Welcome to the Real World
Call Number: HF5382.7 .W384 2014 EB
Publication Date: 2014-03-04
Are you still looking for that perfect job six months after graduating from college? Are you also still firing off hundreds of resumes from your parents’ house with little or no results? Then you need the real-world advice of executive recruiter John Henry Weiss. In Welcome to the Real World, Weiss provides much-needed guidance to recent college graduates seeking their first jobs in the real world of work. Weiss explains that companies do not hire resumes. They hire candidates who make the effort to build personal relationships. He discusses the importance of leaving the house to find employers at venues such as job fairs, trade shows, and conferences, and even Starbucks. Weiss points out that work is a means to getting out on your own, and he offers encouraging advice and tips for how to do just that.
Psycho-Social Career Meta-Capacities
Call Number: HF5549.5 .C35 EB
Publication Date: 2014-01-01
This book introduces a coherent perspective on the self-regulatory career meta-capacities that individuals, as career agents, need to successfully manage their career development in a boundaryless occupational world. Enriched by empirical data and case studies by subject specialists in the fields, it serves as a cutting-edge benchmark for specialists, professionals and post-graduate students in the careers field to study. This book allows an in-depth view of the most recent research trends on the critical psycho-social constructs influencing the adaptation, adaptivity, adaptability and employability
Working in Your Major
Call Number: HF5382.7 .G45 2012
Publication Date: 2012-07-01
This guidebook contains what every college graduate needs to know to find a good job in their major, and it provides sound advice on establishing a professional identity, surviving the critical first year on the job, and ensuring marketability in the future.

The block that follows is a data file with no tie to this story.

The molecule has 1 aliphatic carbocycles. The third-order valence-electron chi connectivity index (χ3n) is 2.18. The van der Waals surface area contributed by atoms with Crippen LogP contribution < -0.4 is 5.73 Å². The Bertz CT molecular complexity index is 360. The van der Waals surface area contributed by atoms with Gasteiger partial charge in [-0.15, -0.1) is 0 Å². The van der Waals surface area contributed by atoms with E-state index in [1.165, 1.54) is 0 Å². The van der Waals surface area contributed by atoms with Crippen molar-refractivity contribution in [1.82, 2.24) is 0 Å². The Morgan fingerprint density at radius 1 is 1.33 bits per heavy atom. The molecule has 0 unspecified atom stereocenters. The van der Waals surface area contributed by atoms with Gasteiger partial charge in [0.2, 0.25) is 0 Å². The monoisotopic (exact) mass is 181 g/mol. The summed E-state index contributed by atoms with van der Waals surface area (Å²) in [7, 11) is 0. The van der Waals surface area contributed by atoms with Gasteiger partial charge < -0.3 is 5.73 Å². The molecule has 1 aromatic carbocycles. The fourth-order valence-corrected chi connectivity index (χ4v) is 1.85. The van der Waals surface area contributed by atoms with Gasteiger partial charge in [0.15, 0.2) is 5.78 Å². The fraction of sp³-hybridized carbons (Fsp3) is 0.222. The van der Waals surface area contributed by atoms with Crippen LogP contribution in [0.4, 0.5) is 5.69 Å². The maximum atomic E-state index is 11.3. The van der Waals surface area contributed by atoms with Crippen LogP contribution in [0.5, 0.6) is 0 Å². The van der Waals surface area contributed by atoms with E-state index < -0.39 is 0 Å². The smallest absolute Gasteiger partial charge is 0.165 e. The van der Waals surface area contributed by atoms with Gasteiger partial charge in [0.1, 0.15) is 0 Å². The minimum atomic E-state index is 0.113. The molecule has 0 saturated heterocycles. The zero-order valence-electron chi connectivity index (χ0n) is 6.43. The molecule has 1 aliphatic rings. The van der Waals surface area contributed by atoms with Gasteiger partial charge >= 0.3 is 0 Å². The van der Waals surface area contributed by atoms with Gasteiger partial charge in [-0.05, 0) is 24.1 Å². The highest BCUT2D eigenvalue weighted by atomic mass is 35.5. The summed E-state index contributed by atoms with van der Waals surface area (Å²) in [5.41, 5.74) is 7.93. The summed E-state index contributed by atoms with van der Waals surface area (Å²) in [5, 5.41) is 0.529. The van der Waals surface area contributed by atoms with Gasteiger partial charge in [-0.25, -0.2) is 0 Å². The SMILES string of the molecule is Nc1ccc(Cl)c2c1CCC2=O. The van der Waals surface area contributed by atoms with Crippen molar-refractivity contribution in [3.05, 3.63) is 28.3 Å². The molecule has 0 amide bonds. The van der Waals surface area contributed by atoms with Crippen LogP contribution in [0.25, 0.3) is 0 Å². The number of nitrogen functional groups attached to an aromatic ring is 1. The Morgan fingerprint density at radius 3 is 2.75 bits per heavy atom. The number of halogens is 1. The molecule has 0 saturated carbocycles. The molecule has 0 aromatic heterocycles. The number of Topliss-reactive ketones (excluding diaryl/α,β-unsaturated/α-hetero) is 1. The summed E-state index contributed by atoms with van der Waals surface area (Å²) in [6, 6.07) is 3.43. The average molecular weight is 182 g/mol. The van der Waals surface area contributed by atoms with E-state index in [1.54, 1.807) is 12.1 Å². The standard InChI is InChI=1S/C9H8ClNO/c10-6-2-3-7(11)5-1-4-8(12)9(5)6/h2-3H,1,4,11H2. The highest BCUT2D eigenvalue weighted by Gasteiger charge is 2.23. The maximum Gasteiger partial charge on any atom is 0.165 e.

10 Things Employers Want You to Learn in College, Revised
Publication Date: 2012-07-31
A handy, straightforward guide that teaches students how to acquire marketable job skills and real-world know-how before they graduate--revised and updated for today's economic and academic landscapes.
These resources are sponsored by the federal goverment and include government-compiled statistics regarding salaries, career outlook, and working conditions.
Sponsored by the US Department of Labor: up-to-date information on careers and jobs with info on salaries, required education/training, resume/interviewing resources, and places to go to get more assistance.
- Occupational Employment Statistics
The Occupational Employment Statistics (OES) program produces employment and wage estimates annually for over 800 occupations.
- Occupational Outlook Handbook
The Occupational Outlook Handbook (OOH) provides information on what workers do; the work environment; education, training, and other qualifications; pay; the job outlook; similar occupations; and sources of additional information, for 334 occupational profiles covering about 84 percent of the jobs in the economy.
These non-governmental sites provide good information about career paths, job searching, and occupational outlooks.
Company info re: salaries, environments, interview questions, corporate culture. Info provided by users.
Articles on career-related topics; company, industry & career profiles. Resume writing, interviewing, making the most of internships, advice columns and more.
- My Majors
Assists students in finding majors that fit them best. Provides some information about average salaries, occupational outlook, and required academic preparation.
- College Majors 101
Helpful for educating students about college majors and the career paths to which they lead. Each major has its own channel with further information including relevant employers, accredited schools, videos, and outside publications.